In Oromia region, armed clashes and airstrikes were reported. Last week, four armed clash events between government forces and the Oromo Liberation Front (OLF)-Shane were recorded in Gidara kebele in Fentale woreda in East Shewa zone, and Gojo town in Jeldu woreda and Kare Heto and Goro Mako kebeles in Meta Walkite woreda in West Shewa zone (see map below). Moreover, multiple airstrikes, which are rare in the region, were also reported in Oromia. On 19 October, the Ethiopian Air Force reportedly conducted drone strikes against OLF-Shane positions in Meta Walkite and Chobi woredas in West Shewa zone, and Nunu Kumba woreda in East Wollega zone. According to witnesses interviewed by BBC Amharic, one of the strikes targeted the graduation ceremony of OLF-Shane soldiers in Chobi woreda in West Shewa zone. At least 70 people, including members of the OLF-Shane and civilians attending the ceremony, were reported killed and 120 others injured (BBC Amharic, 25 October 2022). Additional airstrikes were conducted on Sunday 23 October 2022, which will be covered in next week’s weekly report.
Furthermore, eight attack against civilians events were recorded in Oromia region. Three of these events were perpetrated by government forces in Fentale woreda in East Shewa zone, Mendi town in West Wollega zone, and Wuchale woreda in North Shewa zone, resulting in five reported fatalities overall. The victims in Mendi town were accused of being members of the OLF-Shane while the reasons behind the other two attacks are unknown. The remaining five reported events were conducted by Amhara ethnic militias resulting in a total of at least 43 reported fatalities. Four of these occurred in East Wollega zone and one attack took place in Horo Guduru Wollega zone.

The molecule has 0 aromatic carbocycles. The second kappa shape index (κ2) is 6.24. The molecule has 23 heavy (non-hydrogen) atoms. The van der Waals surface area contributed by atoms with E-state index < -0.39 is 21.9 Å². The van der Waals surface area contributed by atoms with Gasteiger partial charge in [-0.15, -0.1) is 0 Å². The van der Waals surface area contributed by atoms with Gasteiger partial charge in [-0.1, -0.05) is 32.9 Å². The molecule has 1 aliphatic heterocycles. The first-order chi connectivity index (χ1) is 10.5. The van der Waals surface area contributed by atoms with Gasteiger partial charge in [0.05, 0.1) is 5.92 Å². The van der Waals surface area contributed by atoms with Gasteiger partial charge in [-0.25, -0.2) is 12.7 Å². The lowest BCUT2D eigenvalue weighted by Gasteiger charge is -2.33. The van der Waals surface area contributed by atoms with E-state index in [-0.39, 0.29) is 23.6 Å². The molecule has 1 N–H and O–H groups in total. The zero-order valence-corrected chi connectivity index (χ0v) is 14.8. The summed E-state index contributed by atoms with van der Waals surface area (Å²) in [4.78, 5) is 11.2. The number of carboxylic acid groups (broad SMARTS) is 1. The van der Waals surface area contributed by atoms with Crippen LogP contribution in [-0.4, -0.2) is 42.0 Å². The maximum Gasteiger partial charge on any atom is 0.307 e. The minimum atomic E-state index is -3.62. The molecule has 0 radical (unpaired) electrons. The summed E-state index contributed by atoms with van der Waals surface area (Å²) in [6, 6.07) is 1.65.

Instability continued in Benshangul/Gumuz region. On 15 October, the Ethiopian National Defense Force (ENDF) and Gumuz ethnic militiamen clashed with a “Gumuz rebel group” in Ejenta, Welamsha Maya, and Eftawun kebeles in Mandura woreda in Metekel zone (EMS, 18 October 2022). These clashes followed the killing of Mandura woreda administrator and other civilians on 11 October (see EPO Weekly: 8-14 October 2022 for more details on this event).
Lastly, on 19 October, the Benshangul/Gumuz regional government signed a peace agreement with the Gumuz People’s Democratic Movement (GPDM) in Asosa town. The chairman of the GPDM party along with 300 others, including nine top leaders of the party, were released from the Gilgel Beles prison in March 2022. The releases had come shortly after the Kamashi zone administration officials and traditional elders sat for talks with the goal of bringing sustainable peace in the zone. Among other things, armed groups in the zone petitioned the government to release arrested individuals associated with their groups as part of a political solution to ongoing violence. Members of the GPDM also agreed to surrender and voice their demands peacefully. As a result, on 19 March, a traditional peace and reconciliation ceremony was held between the regional government and leaders of the GPDM – political and armed wings – in the zone (see EPO Weekly: 12-18 March 2022 for more details on the Kamashi traditional peace and reconciliation ceremony). However, tensions between the two parties increased at the beginning of June 2022 after some members of the GPDM reportedly refused to disarm following the traditional peace and reconciliation ceremony (see EPO Weekly: 28 May-3 June 2022 and EPO Weekly: 4-10 June 2022 for more information).